The United States Congress, in the year 1960, voted to draft an Act that later evolved into the Clean Air Act in 1970 (US Environmental Protection Agency, 2012), owing to the escalation of dense smog in the country’s metropolitan cities. Thus, in the same year, under section 109 of the Clean Air Act, authorities were compelled to revise emission standards for on-road and off-road motor vehicles.
The framework and protocol circumscribing carbon monoxide emissions were introduced in 1971, with the collaborative support from the United States National Ambient Air Quality Standard (NAAQS). Owing to the metamorphosis of the carbon monoxide pollutant, the State decided to introduce a phrase called ‘Time-weight average exposure,’ under which there was a limiting value of 9 ppm for eight hours and 35 ppm for an hour outdoors, calculated cumulatively for a year.
The primary motivation for establishing the standard was to enhance public health and provide a measure to protect public welfare. The content and objectives were successively reviewed in 1985, and the US Environmental Protection Agency was yielded to maintain the primary standard without any revision. However, the secondary standard was revoked due to lack of evidence to demonstrate a direct effect of ambient CO levels on public welfare.
However, the primary criteria for the emission levels has never undergone any modifications since then, with the benchmarked points in function even today. NAAQS was developed into two stages, where the first stage was to assess the figures via statistics and probability. In contrast, the second phase consisted of various primary and secondary surveys to bolster the theoretical numbers. A pivotal basis for the study was based on the correlation between the post-exposure rise in the carboxyhemoglobin and the post-exospores time reduction of coronary artery diseases that were sensitive towards the positioning of carbon monoxide.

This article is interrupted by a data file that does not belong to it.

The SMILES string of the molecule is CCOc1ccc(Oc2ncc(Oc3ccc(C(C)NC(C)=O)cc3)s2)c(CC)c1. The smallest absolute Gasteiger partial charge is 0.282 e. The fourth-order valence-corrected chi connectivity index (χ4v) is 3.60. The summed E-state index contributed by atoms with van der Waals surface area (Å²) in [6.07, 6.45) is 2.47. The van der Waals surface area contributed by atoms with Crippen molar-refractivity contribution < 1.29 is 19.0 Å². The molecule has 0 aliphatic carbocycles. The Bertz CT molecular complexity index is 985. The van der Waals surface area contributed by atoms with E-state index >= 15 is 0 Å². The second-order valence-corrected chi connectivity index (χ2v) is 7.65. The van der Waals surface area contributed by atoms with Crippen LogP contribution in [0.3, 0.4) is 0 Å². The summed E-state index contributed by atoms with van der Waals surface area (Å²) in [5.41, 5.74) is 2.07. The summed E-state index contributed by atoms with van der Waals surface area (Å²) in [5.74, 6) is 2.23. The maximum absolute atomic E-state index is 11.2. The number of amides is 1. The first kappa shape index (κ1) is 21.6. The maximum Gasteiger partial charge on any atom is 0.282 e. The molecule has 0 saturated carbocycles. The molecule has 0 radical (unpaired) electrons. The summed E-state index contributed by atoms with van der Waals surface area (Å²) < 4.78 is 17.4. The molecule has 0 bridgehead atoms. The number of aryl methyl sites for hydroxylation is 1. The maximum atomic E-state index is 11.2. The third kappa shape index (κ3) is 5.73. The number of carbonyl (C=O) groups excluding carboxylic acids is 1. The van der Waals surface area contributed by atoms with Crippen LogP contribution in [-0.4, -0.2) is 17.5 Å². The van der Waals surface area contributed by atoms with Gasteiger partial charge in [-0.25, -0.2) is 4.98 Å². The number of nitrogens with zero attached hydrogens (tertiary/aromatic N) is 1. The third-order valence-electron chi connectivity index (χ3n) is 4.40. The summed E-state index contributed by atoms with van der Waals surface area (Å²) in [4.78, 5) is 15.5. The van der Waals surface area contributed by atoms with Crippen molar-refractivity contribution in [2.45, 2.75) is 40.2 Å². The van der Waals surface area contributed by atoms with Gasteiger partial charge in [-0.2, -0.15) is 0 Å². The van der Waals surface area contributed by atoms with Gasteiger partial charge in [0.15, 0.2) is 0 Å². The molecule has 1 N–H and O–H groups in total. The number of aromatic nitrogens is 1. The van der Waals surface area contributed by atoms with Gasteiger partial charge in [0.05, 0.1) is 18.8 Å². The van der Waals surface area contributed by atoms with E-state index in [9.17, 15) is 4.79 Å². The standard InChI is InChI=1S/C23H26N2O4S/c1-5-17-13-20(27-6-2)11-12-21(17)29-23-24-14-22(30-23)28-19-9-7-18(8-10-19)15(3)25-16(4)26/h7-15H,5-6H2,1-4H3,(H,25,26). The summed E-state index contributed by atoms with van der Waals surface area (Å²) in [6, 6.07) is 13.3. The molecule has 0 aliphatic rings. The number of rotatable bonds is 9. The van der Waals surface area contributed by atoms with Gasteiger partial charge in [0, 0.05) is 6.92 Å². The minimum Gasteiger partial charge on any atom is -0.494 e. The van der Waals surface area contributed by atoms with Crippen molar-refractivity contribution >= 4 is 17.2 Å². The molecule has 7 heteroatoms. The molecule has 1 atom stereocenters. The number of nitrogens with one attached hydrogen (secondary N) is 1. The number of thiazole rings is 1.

The Environmental Protection Agency is working closely with the State, local and tribal agencies to amend the standards set in 1971. Respective organisations are overviewing various aspects of pollution levels, including air quality index, and are using algorithms to predict future trends. In this context, the World Health Organisation has also framed guidelines for time-weighted carbon monoxide exposure on order to help prevent various physiological complexities that originate from CO emission.
The WHO recommends limiting exposure to 9 ppm CO for eight hours, 26 ppm CO for one hour, 52 ppm CO for 30 minutes, and 87 ppm CO for 15 minutes, assuming that the carboxyhemoglobin level has an elevated bracket of 2.5% when a healthy human adult has moderate exposure. Along with this assertion, the US government has laid down specific permissible standards for the indoor exposure of the carbon monoxide.
One of the examples may be cited from the Occupational Safety and Health Administration (OSHA), which recommends the carbon dioxide limiting exposure to be 50 ppm for 8 hours with a threshold concentration of 200 ppm. These figures were adopted from Underwriters Laboratories, which had initiated the process of establishing an ‘indoor carbon monoxide level’ cutoff value in 1992. The data was based on the assumption that beyond the 10% exposure of carbon dioxide in a closed environment, a patient with cardiovascular disease experiences a dramatic rise in various supplementary risks.
With the advent of climate change, the US Environmental Protection Agency is once again planning to amend the cutoff values for the carbon monoxide emission.